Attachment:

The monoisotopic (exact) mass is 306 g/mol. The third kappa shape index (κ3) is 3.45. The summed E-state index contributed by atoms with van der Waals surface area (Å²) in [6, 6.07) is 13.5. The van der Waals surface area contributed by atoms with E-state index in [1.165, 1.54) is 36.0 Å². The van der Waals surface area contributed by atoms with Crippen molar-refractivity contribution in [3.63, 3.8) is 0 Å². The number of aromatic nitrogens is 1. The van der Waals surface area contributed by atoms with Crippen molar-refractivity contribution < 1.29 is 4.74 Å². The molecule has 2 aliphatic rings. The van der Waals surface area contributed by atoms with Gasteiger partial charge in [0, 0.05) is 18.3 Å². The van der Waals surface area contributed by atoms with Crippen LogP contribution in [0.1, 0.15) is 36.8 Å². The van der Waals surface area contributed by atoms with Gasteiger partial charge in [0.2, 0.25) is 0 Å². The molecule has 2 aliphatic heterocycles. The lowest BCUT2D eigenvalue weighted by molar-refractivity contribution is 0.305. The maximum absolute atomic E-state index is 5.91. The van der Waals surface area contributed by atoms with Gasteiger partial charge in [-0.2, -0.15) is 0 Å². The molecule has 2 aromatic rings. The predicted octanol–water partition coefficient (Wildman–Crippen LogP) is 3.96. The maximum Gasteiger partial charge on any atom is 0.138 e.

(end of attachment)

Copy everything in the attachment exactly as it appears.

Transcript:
The monoisotopic (exact) mass is 306 g/mol. The third kappa shape index (κ3) is 3.45. The summed E-state index contributed by atoms with van der Waals surface area (Å²) in [6, 6.07) is 13.5. The van der Waals surface area contributed by atoms with E-state index in [1.165, 1.54) is 36.0 Å². The van der Waals surface area contributed by atoms with Crippen molar-refractivity contribution in [3.63, 3.8) is 0 Å². The number of aromatic nitrogens is 1. The van der Waals surface area contributed by atoms with Crippen molar-refractivity contribution < 1.29 is 4.74 Å². The molecule has 2 aliphatic rings. The van der Waals surface area contributed by atoms with Gasteiger partial charge in [0, 0.05) is 18.3 Å². The van der Waals surface area contributed by atoms with Crippen LogP contribution in [0.1, 0.15) is 36.8 Å². The van der Waals surface area contributed by atoms with Gasteiger partial charge in [0.2, 0.25) is 0 Å². The molecule has 2 aliphatic heterocycles. The lowest BCUT2D eigenvalue weighted by molar-refractivity contribution is 0.305. The maximum absolute atomic E-state index is 5.91. The van der Waals surface area contributed by atoms with Gasteiger partial charge in [-0.2, -0.15) is 0 Å². The molecule has 2 aromatic rings. The predicted octanol–water partition coefficient (Wildman–Crippen LogP) is 3.96. The maximum Gasteiger partial charge on any atom is 0.138 e.